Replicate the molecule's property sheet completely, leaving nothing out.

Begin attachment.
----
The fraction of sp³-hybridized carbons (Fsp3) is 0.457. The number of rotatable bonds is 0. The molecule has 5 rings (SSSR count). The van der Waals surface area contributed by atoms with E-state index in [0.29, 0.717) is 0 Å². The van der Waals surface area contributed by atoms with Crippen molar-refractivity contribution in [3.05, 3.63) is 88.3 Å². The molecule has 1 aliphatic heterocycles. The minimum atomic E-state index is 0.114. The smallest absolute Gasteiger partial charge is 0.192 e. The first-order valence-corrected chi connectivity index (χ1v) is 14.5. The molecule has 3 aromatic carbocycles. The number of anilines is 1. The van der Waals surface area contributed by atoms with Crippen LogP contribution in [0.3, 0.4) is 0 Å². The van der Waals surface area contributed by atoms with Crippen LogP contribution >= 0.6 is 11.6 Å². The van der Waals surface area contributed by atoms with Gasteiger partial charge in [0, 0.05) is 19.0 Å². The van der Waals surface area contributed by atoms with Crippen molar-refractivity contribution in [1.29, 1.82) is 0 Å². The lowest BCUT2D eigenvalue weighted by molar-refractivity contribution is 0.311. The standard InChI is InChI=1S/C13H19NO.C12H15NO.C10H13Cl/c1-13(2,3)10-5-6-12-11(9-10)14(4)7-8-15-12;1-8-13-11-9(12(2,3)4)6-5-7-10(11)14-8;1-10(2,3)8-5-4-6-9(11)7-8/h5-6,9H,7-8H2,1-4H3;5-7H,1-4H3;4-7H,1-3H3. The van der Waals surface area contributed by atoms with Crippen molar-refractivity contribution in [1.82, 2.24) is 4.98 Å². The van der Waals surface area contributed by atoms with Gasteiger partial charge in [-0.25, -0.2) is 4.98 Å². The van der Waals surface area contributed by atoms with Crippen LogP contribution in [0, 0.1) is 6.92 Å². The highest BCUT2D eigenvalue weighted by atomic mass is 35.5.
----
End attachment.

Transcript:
The fraction of sp³-hybridized carbons (Fsp3) is 0.457. The number of rotatable bonds is 0. The molecule has 5 rings (SSSR count). The van der Waals surface area contributed by atoms with E-state index in [0.29, 0.717) is 0 Å². The van der Waals surface area contributed by atoms with Crippen molar-refractivity contribution in [3.05, 3.63) is 88.3 Å². The molecule has 1 aliphatic heterocycles. The minimum atomic E-state index is 0.114. The smallest absolute Gasteiger partial charge is 0.192 e. The first-order valence-corrected chi connectivity index (χ1v) is 14.5. The molecule has 3 aromatic carbocycles. The number of anilines is 1. The van der Waals surface area contributed by atoms with Crippen LogP contribution in [0.3, 0.4) is 0 Å². The van der Waals surface area contributed by atoms with Crippen LogP contribution >= 0.6 is 11.6 Å². The van der Waals surface area contributed by atoms with Gasteiger partial charge in [0, 0.05) is 19.0 Å². The van der Waals surface area contributed by atoms with Crippen molar-refractivity contribution in [1.29, 1.82) is 0 Å². The lowest BCUT2D eigenvalue weighted by molar-refractivity contribution is 0.311. The standard InChI is InChI=1S/C13H19NO.C12H15NO.C10H13Cl/c1-13(2,3)10-5-6-12-11(9-10)14(4)7-8-15-12;1-8-13-11-9(12(2,3)4)6-5-7-10(11)14-8;1-10(2,3)8-5-4-6-9(11)7-8/h5-6,9H,7-8H2,1-4H3;5-7H,1-4H3;4-7H,1-3H3. The van der Waals surface area contributed by atoms with Crippen molar-refractivity contribution in [1.82, 2.24) is 4.98 Å². The van der Waals surface area contributed by atoms with Gasteiger partial charge in [-0.25, -0.2) is 4.98 Å². The van der Waals surface area contributed by atoms with Crippen LogP contribution in [0, 0.1) is 6.92 Å². The highest BCUT2D eigenvalue weighted by atomic mass is 35.5.